Nathan Lawr is a talented songwriter and multi-instrumentalist who lives in Guelph. Over the past 20 years, Lawr has been a go-to drummer for people like Jim Guthrie, King Cobb Steelie, Royal City, FemBots, Bry Webb, and more. When he emerged as a folk-pop songwriter in his own right about 10 years ago, Lawr’s love songs had bite and topical, political implications, which eventually morphed into his most outspoken band yet, the Afrobeat-inspired MINOTAURS. Lawr is also greatly invested in social change and democracy and has worked with the Canadian Civil Liberties Association to develop the Canadian Artists for Civil Liberties. He has helped organize a 50th anniversary celebration of the Canadian Civil Liberties Association on May 3rd at Trinity St. Paul’s United Church in Toronto, which will feature musicians, spoken word performers, dancers and visual artists who have all come together to celebrate freedom of expression in the arts. Here, Nathan and I discuss ‘Uncle Natey’s Grump Shack’ and cheering up, why he’s working with civil liberties organizations and putting the ‘active’ in activist, how social media doesn’t necessarily encourage dialogue, how freedom of expression is non-partisan, how our freedom was infringed upon in World War I, getting younger/busy people interested in political discourse and fostering opinionated engagement, change and people in the streets, what the Donald Sterling/NBA fiasco teaches us about protective face-saving, Nathan’s fondness for H&M’s line of socks and how righteousness is undermined by accusations of hypocrisy, the theme from Peter Gunn and his history as a musician and music fan, the video game Spy Hunter, drum lessons, Fugazi and Primus, not loving guitars but being ok with pianos, knowing when to fold ‘em, playing in King Cobb Steelie and their pioneering approach to punk, the politically-charged city of Guelph and having tolerant parents, here comes the argument, how Nathan did not turn out a punk, my unfocused, unnecessary curatorial advice to people programming variety shows, arbitrary references to Feist and “farting on sandwiches,” why some famous people won’t vouch for things they actually believe in and why some topics are ‘hushed,’ Nathan’s ill-fated and traumatizing attempt to bring musicians and Toronto Police together for a hockey game to raise awareness about civil liberties, why talking shit out is important, Nathan’s great regrets about leaving the band Royal City and our fun American tour in October 2000, his future music plans, the MINOTAURS song “Make Some Noise,” and then we just spent the rest of the day farting on sandwiches.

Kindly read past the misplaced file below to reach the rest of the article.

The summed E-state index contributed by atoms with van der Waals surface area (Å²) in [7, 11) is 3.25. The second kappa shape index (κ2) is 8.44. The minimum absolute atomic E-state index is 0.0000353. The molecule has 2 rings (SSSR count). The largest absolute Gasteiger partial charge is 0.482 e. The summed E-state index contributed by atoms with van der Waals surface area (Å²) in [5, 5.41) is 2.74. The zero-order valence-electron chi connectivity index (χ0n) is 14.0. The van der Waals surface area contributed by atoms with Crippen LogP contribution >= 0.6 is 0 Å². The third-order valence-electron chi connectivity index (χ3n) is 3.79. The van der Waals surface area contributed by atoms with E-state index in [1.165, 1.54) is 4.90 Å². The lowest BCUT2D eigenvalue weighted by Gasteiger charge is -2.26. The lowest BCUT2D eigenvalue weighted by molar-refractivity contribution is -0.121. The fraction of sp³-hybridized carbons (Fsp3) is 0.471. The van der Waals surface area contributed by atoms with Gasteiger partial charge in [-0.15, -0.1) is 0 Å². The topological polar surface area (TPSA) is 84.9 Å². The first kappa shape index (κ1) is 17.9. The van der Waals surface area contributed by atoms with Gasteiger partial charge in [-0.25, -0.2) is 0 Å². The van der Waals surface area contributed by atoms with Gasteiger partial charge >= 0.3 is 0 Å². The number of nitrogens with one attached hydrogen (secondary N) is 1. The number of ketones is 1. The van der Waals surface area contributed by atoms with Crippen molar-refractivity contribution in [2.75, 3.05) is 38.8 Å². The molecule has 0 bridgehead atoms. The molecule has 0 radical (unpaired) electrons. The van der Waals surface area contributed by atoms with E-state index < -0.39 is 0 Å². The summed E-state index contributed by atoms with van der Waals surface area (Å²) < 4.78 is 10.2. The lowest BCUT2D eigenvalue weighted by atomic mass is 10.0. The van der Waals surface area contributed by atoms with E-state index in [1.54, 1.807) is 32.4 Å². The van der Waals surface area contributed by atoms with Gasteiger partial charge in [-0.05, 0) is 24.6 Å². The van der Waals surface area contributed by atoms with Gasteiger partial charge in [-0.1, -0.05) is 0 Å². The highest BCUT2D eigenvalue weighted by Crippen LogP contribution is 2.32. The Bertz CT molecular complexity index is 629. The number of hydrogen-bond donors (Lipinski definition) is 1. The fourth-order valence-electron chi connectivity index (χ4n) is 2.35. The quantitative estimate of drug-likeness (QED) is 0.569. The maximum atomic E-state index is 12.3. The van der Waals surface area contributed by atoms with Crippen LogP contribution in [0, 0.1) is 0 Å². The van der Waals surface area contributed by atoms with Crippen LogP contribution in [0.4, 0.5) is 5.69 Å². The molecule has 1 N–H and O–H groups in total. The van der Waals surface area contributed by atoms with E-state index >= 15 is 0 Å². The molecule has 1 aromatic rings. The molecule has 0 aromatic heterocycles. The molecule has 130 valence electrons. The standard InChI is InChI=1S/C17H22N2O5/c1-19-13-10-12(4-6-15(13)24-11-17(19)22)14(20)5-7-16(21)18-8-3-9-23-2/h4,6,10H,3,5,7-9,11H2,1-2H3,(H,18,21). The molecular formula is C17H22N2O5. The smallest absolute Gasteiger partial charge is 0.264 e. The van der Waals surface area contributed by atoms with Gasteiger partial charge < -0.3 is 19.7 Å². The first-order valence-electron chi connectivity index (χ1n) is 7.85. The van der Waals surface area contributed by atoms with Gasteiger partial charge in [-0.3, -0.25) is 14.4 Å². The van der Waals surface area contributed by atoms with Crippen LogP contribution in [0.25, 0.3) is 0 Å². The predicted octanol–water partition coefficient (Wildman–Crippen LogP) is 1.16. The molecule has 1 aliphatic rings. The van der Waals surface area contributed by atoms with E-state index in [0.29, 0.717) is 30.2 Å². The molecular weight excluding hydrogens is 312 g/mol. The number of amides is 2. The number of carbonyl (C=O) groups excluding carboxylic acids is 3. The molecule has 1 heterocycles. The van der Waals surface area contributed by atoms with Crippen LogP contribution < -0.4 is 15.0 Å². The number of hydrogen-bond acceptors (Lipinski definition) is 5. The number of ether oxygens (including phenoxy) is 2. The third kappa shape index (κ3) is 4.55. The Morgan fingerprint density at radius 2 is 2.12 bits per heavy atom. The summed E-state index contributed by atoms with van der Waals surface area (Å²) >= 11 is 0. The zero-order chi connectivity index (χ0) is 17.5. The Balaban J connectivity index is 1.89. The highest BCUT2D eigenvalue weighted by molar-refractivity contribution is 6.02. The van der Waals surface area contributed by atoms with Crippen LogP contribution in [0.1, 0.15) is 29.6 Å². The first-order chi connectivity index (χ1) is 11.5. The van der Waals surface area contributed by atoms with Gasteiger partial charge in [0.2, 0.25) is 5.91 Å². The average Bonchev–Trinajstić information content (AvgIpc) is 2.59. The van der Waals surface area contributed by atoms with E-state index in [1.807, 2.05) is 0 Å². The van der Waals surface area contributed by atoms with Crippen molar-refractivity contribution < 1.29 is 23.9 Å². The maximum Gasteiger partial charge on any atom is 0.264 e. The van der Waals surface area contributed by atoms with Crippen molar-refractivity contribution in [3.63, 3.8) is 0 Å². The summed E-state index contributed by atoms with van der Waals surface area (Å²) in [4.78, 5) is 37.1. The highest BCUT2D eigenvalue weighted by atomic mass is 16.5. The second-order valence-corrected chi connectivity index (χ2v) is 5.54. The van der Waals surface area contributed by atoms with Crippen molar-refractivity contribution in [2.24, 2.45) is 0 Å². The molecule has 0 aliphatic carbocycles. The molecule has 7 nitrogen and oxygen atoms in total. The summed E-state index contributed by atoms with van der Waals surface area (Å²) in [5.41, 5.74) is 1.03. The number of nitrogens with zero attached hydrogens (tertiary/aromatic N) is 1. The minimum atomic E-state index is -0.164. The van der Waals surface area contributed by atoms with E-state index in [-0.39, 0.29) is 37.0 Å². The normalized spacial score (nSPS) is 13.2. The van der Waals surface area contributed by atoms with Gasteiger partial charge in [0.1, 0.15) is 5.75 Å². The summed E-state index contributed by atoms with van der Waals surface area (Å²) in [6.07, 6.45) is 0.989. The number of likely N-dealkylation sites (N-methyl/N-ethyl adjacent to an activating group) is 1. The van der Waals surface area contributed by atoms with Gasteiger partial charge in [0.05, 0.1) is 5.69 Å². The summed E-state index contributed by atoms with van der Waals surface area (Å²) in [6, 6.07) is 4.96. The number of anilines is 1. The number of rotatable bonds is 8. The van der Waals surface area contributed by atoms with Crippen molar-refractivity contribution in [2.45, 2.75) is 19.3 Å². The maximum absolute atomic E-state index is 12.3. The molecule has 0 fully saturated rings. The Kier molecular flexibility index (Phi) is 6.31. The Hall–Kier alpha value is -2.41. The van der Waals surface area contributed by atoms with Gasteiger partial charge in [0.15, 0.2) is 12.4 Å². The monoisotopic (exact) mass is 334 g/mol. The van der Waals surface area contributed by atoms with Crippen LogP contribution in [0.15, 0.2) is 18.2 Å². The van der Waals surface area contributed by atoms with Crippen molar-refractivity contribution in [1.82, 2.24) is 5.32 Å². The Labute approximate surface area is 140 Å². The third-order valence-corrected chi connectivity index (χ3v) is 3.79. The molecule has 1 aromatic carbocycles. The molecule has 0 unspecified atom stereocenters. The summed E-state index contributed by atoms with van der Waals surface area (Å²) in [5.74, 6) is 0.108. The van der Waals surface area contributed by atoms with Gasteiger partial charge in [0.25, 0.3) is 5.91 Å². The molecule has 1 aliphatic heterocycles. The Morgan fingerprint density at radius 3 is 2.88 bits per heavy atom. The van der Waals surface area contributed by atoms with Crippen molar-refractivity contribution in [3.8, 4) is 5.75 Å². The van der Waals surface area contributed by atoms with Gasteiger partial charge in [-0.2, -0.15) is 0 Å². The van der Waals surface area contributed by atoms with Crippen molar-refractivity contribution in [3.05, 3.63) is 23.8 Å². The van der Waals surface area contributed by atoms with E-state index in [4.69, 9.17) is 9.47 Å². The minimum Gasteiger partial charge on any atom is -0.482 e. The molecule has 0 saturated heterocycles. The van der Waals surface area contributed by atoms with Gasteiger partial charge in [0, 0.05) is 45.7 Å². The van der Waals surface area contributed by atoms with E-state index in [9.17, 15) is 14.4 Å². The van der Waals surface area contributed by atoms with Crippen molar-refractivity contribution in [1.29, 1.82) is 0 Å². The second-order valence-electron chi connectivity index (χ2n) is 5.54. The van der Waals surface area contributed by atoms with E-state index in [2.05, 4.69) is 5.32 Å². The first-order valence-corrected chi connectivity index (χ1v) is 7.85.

Related links: minotaursband.com ccla.org vishkhanna.com
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